Temperatures, Noise and Overclocking
The Aorus RX 580 XTR 8G ran quite cool. The large triple fan design allows for a profile that is less than aggressive side. I found no reason to adjust the fan profile further, even when the card was aggressively overclocked.
Noise is a very subjective thing. While measuring dB level of noise can tell you how loud something is, it does not tell you the quality of the noise. Human hearing is the most sensitive in the 4000Hz range. This is roughly the same pitch as a crying newborn baby or the old adage, nails on a chalkboard. The human brain is wired to react to this frequency range and when we are unable to stop the noise, we become agitated.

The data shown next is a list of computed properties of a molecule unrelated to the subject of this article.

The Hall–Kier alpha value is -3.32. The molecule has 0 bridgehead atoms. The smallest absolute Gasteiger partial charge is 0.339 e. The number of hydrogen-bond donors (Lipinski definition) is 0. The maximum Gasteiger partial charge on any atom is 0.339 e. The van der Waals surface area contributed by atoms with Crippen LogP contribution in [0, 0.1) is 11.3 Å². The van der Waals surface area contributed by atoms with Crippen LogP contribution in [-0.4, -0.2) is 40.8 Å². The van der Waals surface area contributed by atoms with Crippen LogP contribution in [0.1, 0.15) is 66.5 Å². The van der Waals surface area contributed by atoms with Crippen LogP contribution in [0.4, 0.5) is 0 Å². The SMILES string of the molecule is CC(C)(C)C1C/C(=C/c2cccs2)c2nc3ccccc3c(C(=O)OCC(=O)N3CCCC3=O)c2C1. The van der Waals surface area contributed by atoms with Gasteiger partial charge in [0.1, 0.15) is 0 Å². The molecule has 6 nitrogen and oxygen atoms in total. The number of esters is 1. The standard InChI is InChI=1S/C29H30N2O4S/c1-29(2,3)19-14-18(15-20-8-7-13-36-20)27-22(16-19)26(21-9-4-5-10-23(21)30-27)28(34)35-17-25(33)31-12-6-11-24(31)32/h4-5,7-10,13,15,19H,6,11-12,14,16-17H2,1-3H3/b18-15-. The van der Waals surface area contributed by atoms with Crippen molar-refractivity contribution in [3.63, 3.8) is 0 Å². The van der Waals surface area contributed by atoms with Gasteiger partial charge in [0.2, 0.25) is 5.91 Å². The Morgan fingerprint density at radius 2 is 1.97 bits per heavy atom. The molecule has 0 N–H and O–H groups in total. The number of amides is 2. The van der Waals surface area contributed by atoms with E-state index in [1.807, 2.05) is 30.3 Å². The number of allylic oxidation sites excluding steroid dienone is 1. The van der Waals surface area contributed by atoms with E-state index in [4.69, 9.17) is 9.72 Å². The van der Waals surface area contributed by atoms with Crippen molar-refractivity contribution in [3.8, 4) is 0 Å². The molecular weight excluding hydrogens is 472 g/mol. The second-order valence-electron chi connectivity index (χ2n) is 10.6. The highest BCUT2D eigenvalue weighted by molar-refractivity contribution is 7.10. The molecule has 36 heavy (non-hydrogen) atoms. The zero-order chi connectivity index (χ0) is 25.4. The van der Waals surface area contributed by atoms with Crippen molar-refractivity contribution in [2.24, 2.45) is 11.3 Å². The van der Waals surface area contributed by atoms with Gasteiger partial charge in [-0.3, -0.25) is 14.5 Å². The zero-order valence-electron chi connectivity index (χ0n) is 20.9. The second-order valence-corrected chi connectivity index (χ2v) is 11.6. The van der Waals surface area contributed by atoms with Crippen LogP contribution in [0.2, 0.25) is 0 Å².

For this test, the best case scenario is absolute silence. For the worst case scenario, I use the most annoying sounding and loudest video card I have at my disposal, the Nvidia 7600GT. The Aorus RX 580 XTR 8G was almost silent most of the time. Even under full load, I rarely noticed any fan noise or coil whine coming from the card.
Currently, Wattman is the only overclocking utility I have located that support the RX 580. I adjusted the power target and voltage to the maximum. I tweaked the core speed first and then moved onto the memory speed. After bit of fine tuning, I ended up with +55MHz (1480Mhz) Boost on the core and +620MHz (8620MHz) on the memory. This was an increase of 4% for the core and 8% on the memory. On an average, we saw an increase of around 5% percent increase in frame rates in our suite of benchmarks.